Stocks stage comeback after trade tensions weigh on markets early
Manuel Balce Ceneta/AP
Stocks erased losses Monday, eking out gains after the Dow Jones industrial average fell as much as 194 points. The Trump administration continued to ratchet up trade tensions with some of the world's largest economies. The dollar and Treasury yields climbed.Here's the scoreboard:Advertisement
Dow Jones industrial average: 24,304.87 +33.46 (+0.14%)
S&P 500: 2,719.37 +1.00 (+0.037%)
- The European Union warned it could hit the US with tariffs on $300 billion worth of US goods. That's after the Commerce Department opened an investigation into whether auto imports pose a national security threat, which could result in sweeping tariffs on European vehicles to the US.
- Retaliatory tariffs on $12.6 billion worth of US exports to Canada became official over the weekend. The levies were rolled out after the Trump administration in May hit allies, including Canada, with hefty tariffs on steel and aluminum.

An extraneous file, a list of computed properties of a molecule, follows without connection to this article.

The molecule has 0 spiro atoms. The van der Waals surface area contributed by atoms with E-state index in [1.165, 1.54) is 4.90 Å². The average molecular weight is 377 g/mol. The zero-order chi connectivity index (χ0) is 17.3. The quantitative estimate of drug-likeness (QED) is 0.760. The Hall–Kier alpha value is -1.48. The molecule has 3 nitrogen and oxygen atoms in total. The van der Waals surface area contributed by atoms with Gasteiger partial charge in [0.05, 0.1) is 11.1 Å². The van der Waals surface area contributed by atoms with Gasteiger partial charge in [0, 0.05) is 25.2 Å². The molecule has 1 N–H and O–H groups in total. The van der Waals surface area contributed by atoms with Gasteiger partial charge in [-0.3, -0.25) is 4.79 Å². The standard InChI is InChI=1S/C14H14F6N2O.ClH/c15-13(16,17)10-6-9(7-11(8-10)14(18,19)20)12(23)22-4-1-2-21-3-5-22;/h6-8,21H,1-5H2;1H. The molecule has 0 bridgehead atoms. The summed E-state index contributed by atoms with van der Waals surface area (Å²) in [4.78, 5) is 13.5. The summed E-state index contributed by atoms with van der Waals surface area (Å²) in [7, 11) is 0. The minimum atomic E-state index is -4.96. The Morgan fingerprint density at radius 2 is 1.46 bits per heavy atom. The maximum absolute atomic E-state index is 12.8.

- Trump seemed to signal that a US exit from the World Trade Organization is possible. He said if the WTO doesn't change, the US will be doing "something" about it. The comment comes after Axios reported the president wants to withdraw from the organization, an allegation Treasury Secretary Steve Mnuchin denied.
- Mexico elected Andres Manuel Lopez Obrador as its next president in a landslide victory. Lopez Obrador taking office will shift the Mexican government away from establishment politics and to the left for the first time in decades. The peso slid following the election.
- The Reserve Bank of Australia delivers its interest rate decision.
- The UK releases factory activity data.
- US markets close early on Tuesday for Independence Day.
- 3 NDMC employees test positive for COVID-19, parts of office buildings sealed
- TN sees biggest single day spike of 817 cases,tally now 18,545
- Maha reports record 105 COVID-19 deaths and 2,190 new cases
- 376 new COVID-19 cases in Gujarat; 23 more patients die
- Goyal asks industry to start working for post-COVID period; says worst for economy is over